In the Spotlight: Parenting & Anger

NVC and ParentingNVC shares two key premises with attachment parenting: Human actions are motivated by attempts to meet needs, and trusting relationships are built through attentiveness to those needs. Both premises contrast with prevailing childrearing practices and with the assumptions about human beings that underlie these practices. Instead of focusing on authority and discipline, attachment parenting and NVC provide theoretical and practical grounds for nurturing compassionate, powerful, and creative children who will have resources to contribute to a peaceful society.

Marshall Rosenberg, founder and education director of the Center for Nonviolent Communication, asks parents two questions to point out the severe limitations of using power-over tactics such as reward and punishment: “What do you want the child to do?” and “What do you want the child’s reasons to be for doing so?” Do we really want our child to do something out of fear? Guilt? Shame? Obligation? Desire for reward? While helping us meet our needs without coercion, NVC also helps us resist giving in to our children’s every wish by teaching us to express our feelings, needs, and requests clearly, and to expect our needs to be considered. When we consistently express our commitment to attending to everyone’s needs–not just theirs, not just our own–we model a way of life to our children and create power with them: the power of choosing to contribute to making life more wonderful for everyone.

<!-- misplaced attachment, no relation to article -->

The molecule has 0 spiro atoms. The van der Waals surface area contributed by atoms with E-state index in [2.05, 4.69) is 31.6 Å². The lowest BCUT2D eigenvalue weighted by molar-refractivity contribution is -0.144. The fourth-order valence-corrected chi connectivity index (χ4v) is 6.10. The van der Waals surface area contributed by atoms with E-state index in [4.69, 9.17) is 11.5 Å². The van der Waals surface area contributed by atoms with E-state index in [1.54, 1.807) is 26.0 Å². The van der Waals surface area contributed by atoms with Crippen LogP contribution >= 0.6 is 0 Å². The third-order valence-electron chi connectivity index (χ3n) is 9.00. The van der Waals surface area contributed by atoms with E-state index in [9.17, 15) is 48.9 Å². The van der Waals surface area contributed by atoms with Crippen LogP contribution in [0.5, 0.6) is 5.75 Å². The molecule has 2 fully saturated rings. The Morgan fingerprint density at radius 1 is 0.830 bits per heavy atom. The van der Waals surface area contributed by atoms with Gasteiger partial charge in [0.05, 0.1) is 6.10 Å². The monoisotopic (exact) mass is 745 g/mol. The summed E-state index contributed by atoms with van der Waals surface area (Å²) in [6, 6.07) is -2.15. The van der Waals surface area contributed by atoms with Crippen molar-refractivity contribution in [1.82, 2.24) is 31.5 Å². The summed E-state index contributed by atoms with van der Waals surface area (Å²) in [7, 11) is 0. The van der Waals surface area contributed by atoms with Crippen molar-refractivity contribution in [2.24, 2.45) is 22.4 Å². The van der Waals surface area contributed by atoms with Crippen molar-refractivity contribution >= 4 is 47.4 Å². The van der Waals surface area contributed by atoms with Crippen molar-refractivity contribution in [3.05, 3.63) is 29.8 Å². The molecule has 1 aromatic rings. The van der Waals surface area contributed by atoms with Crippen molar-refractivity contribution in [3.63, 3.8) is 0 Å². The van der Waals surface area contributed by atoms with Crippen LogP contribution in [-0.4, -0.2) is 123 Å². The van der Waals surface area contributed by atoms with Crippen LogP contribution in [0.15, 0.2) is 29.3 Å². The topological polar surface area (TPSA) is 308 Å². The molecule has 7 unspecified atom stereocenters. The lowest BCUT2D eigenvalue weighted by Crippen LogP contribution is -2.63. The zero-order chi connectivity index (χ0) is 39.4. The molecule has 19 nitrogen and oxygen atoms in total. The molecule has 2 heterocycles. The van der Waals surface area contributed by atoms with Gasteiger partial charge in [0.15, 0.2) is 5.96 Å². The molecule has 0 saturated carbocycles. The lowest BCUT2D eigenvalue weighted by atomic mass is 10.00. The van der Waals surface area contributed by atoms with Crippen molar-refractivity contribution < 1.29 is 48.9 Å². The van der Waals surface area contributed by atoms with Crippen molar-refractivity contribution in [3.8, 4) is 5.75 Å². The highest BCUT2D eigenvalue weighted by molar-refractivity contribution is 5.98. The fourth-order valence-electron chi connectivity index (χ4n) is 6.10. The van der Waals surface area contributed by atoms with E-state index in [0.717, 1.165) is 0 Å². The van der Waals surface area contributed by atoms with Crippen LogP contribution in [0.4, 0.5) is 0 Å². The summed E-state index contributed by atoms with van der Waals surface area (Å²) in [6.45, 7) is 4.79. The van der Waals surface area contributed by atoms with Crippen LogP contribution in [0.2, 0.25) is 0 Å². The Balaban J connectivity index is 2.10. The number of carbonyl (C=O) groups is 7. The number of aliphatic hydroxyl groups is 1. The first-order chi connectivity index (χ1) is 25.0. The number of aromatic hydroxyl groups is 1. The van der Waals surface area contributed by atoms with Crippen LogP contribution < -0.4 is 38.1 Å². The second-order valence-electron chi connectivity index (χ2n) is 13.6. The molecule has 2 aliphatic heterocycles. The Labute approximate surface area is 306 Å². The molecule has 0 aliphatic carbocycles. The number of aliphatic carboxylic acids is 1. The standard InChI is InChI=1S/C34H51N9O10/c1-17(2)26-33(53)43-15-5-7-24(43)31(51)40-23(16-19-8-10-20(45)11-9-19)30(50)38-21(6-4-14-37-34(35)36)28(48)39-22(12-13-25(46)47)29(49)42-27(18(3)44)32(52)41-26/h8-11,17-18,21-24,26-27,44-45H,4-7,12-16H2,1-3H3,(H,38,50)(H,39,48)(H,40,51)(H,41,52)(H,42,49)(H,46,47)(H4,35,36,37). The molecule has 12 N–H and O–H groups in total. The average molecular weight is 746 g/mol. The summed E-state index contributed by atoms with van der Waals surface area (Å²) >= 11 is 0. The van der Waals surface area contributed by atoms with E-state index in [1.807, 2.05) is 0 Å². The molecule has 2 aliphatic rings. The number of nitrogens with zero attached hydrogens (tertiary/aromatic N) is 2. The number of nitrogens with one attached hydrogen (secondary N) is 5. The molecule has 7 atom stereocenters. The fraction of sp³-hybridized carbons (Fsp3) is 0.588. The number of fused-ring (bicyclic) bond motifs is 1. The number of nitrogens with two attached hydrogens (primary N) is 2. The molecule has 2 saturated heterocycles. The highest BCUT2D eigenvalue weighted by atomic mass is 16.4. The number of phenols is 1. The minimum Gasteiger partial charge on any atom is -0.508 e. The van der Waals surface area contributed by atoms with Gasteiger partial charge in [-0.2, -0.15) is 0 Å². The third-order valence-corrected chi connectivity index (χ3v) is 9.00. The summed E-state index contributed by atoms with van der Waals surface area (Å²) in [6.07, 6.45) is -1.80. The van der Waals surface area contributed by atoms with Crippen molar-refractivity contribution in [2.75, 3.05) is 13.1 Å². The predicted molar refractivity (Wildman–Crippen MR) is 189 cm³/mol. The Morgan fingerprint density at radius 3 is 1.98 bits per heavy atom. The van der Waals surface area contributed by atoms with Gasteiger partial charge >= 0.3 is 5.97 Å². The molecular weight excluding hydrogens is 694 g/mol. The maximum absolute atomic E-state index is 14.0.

Listen now to part 1 of Parenting and Anger: Walking the Ultimate Path to Peace, with John Kinyon and Stephanie Bachmann Mattei  All may listen to and enjoy the first session of this course just below.

Miki Kashtan

Miki Kashtan